route, and wrote this narrative quite Among early forthcoming publica- as much as a deterrent against like tions of E. P. Dutton & Co. is “Side- enterprises as an account of his own lights on the Home Rule Movement,” experiences and observations. The by Sir Robert Anderson. Sir Robert narrative, naturally, has a vivacity not is the son of Mr. Matthew Anderson, usual in graver travel-records; and, in who was Crown Solicitor in the City of spite of the temper in which it is writDublin, and the younger brother of the ten, its interest justifies its inclusion late Sir Samuel Lee, who succeeded his in this series. The second monograpb father in the office. To these two men, is John K. Townsend's Narrative of a Samuel and Robert, the stability of the Journey Across the Rocky Mountains British government in Ireland owes to the Columbia River. This is an acmore than to any other individual. count of a second expedition, partly They were, in office, moved by the commercial and partly scientific, made most stern sense of duty, and "wise in 1833 and 1834, under Wyeth's leaderas serpents”; and on their social side, ship. It is graphic and well-written they were “harmless as doves." They and gives a more serious account of were both when very young men, in- Wyeth's enterprise than that written by fluenced by a deep sense of religion; his disheartened young kinsman.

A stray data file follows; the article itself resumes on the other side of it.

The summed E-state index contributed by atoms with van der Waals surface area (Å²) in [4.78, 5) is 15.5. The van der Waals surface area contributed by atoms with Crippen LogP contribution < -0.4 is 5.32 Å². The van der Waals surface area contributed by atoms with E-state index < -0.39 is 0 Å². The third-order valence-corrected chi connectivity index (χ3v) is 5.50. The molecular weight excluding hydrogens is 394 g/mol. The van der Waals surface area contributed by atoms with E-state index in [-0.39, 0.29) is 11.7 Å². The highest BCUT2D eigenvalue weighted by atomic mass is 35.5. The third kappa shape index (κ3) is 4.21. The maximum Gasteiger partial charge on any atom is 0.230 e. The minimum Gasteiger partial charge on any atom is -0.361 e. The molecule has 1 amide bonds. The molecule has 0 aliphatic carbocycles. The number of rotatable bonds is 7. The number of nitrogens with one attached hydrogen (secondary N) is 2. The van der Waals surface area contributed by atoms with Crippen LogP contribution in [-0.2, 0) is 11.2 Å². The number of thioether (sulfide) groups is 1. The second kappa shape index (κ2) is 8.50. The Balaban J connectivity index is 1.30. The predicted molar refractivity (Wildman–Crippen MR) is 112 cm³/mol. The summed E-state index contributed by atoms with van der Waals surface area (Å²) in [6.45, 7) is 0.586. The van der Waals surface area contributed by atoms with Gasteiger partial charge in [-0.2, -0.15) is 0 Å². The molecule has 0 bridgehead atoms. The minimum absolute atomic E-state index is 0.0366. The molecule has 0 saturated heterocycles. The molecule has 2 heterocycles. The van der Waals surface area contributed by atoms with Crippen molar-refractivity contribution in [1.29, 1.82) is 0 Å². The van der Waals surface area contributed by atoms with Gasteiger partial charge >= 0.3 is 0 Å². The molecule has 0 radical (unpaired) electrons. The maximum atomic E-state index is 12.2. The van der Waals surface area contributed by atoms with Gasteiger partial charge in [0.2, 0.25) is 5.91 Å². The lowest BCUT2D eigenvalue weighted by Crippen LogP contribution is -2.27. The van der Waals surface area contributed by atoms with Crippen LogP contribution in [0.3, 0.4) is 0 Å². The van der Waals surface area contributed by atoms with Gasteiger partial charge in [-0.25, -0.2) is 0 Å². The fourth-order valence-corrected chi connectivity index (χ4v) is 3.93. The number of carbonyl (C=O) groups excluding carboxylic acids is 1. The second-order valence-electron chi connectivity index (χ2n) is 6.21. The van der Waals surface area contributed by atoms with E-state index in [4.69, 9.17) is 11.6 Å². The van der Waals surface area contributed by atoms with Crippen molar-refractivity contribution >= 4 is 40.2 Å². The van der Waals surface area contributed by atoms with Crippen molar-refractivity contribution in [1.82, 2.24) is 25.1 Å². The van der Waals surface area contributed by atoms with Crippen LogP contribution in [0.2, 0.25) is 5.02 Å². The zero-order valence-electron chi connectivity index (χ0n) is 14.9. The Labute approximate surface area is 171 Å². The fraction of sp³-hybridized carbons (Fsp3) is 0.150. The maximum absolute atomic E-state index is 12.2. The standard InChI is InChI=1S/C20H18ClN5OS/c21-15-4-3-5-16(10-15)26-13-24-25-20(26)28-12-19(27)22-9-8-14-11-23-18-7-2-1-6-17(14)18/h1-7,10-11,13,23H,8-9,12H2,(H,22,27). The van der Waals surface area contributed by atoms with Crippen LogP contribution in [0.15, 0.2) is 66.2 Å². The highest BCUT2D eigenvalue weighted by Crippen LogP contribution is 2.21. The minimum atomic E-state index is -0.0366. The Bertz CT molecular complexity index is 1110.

No. 3244 Sept. 8, 1906.
NINETEENTH CENTURY AND AFTER 579
M. E. Francis. (To be continued.) LONGMAN'S MAGAZINE 594 Citizens of To-morrow, By Margaret McMillan
INDEPENDENT REVIEW 600 The Shadow of Good Fortune. By Nellie K. Blisseit. TEMPLE BAR 609 The Mind of a Dog. By S. Alexander CORNHILL MAGAZINE 612 International Art: A Duologue. By F. P. Seeley
NINETEENTH CENTURY AND AFTER 623 The Revolt of the Veg. .
Punch 627 The Education Judgment,
SPECTATOR 629 The Pope and the Separation Law.
ECONOMIST 632 Persia's Quasi-Parliament.
SPEAKER 634 A New Study of Meredith.
V. VI. VII.
A PAGE OF VERSE
MACMILLAN'S MAGAZINE 578
SATURDAY REVIEW 578 BOOKS AND AUTHORS
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Yea, and in earlier ages, what ghostly
race were they Who left the eastward waters to tread
the inland way, Who bore the gold of Ophir and built
the tower of stoneBut left no sign save empty mine, and
But others find their footsteps, and
strike the trail anew: How fared the burghers onward across